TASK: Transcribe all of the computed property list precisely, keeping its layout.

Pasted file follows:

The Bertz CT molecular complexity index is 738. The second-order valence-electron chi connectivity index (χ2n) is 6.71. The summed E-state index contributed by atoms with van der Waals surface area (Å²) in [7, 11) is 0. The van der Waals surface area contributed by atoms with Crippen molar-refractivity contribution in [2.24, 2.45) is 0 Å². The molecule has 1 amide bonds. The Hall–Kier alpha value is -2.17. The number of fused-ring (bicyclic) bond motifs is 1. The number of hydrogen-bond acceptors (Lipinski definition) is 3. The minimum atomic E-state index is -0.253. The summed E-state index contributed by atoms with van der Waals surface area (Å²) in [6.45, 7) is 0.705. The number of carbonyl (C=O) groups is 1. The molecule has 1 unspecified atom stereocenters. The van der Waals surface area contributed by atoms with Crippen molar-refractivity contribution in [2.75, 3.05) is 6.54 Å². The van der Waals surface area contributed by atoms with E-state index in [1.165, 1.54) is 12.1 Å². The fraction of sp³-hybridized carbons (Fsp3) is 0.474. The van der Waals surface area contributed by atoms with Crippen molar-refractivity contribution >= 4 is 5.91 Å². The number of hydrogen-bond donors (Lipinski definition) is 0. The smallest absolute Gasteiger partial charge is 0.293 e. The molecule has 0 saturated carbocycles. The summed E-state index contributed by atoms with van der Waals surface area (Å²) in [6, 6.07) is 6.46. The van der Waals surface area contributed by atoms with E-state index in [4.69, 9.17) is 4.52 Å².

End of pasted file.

The Bertz CT molecular complexity index is 738. The second-order valence-electron chi connectivity index (χ2n) is 6.71. The summed E-state index contributed by atoms with van der Waals surface area (Å²) in [7, 11) is 0. The van der Waals surface area contributed by atoms with Crippen molar-refractivity contribution in [2.24, 2.45) is 0 Å². The molecule has 1 amide bonds. The Hall–Kier alpha value is -2.17. The number of fused-ring (bicyclic) bond motifs is 1. The number of hydrogen-bond acceptors (Lipinski definition) is 3. The minimum atomic E-state index is -0.253. The summed E-state index contributed by atoms with van der Waals surface area (Å²) in [6.45, 7) is 0.705. The number of carbonyl (C=O) groups is 1. The molecule has 1 unspecified atom stereocenters. The van der Waals surface area contributed by atoms with Crippen molar-refractivity contribution in [2.75, 3.05) is 6.54 Å². The van der Waals surface area contributed by atoms with E-state index in [1.165, 1.54) is 12.1 Å². The fraction of sp³-hybridized carbons (Fsp3) is 0.474. The van der Waals surface area contributed by atoms with Crippen molar-refractivity contribution >= 4 is 5.91 Å². The number of hydrogen-bond donors (Lipinski definition) is 0. The smallest absolute Gasteiger partial charge is 0.293 e. The molecule has 0 saturated carbocycles. The summed E-state index contributed by atoms with van der Waals surface area (Å²) in [6, 6.07) is 6.46. The van der Waals surface area contributed by atoms with E-state index in [4.69, 9.17) is 4.52 Å².